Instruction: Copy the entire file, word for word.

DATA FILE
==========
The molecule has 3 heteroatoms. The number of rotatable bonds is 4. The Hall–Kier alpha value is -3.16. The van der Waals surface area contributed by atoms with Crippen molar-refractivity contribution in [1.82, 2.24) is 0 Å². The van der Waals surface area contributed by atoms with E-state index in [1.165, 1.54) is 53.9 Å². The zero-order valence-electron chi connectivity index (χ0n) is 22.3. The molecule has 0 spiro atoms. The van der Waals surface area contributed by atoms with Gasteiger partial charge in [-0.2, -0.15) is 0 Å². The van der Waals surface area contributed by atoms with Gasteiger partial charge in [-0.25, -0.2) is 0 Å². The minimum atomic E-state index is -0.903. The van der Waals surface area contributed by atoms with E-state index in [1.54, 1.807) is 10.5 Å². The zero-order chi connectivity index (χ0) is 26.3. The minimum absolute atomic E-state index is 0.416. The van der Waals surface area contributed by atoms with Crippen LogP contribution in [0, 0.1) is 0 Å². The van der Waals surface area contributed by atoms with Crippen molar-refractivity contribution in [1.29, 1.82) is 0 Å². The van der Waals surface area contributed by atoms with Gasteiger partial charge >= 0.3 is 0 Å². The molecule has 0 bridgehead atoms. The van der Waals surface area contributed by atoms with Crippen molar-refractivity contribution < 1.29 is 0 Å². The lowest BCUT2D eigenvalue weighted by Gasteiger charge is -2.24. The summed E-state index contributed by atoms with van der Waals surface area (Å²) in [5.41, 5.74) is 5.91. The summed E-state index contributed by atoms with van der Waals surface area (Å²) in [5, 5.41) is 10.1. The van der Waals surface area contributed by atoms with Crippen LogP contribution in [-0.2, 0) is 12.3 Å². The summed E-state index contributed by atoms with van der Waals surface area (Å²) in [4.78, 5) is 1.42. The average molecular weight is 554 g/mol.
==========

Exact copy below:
The molecule has 3 heteroatoms. The number of rotatable bonds is 4. The Hall–Kier alpha value is -3.16. The van der Waals surface area contributed by atoms with Crippen molar-refractivity contribution in [1.82, 2.24) is 0 Å². The van der Waals surface area contributed by atoms with E-state index in [1.165, 1.54) is 53.9 Å². The zero-order valence-electron chi connectivity index (χ0n) is 22.3. The molecule has 0 spiro atoms. The van der Waals surface area contributed by atoms with Gasteiger partial charge in [-0.2, -0.15) is 0 Å². The van der Waals surface area contributed by atoms with Gasteiger partial charge in [-0.25, -0.2) is 0 Å². The minimum atomic E-state index is -0.903. The van der Waals surface area contributed by atoms with E-state index in [1.54, 1.807) is 10.5 Å². The zero-order chi connectivity index (χ0) is 26.3. The minimum absolute atomic E-state index is 0.416. The van der Waals surface area contributed by atoms with Crippen LogP contribution in [0, 0.1) is 0 Å². The van der Waals surface area contributed by atoms with Crippen molar-refractivity contribution in [1.29, 1.82) is 0 Å². The van der Waals surface area contributed by atoms with Gasteiger partial charge >= 0.3 is 0 Å². The molecule has 0 bridgehead atoms. The van der Waals surface area contributed by atoms with Crippen molar-refractivity contribution < 1.29 is 0 Å². The lowest BCUT2D eigenvalue weighted by Gasteiger charge is -2.24. The summed E-state index contributed by atoms with van der Waals surface area (Å²) in [5.41, 5.74) is 5.91. The summed E-state index contributed by atoms with van der Waals surface area (Å²) in [5, 5.41) is 10.1. The van der Waals surface area contributed by atoms with Crippen LogP contribution in [-0.2, 0) is 12.3 Å². The summed E-state index contributed by atoms with van der Waals surface area (Å²) in [4.78, 5) is 1.42. The average molecular weight is 554 g/mol.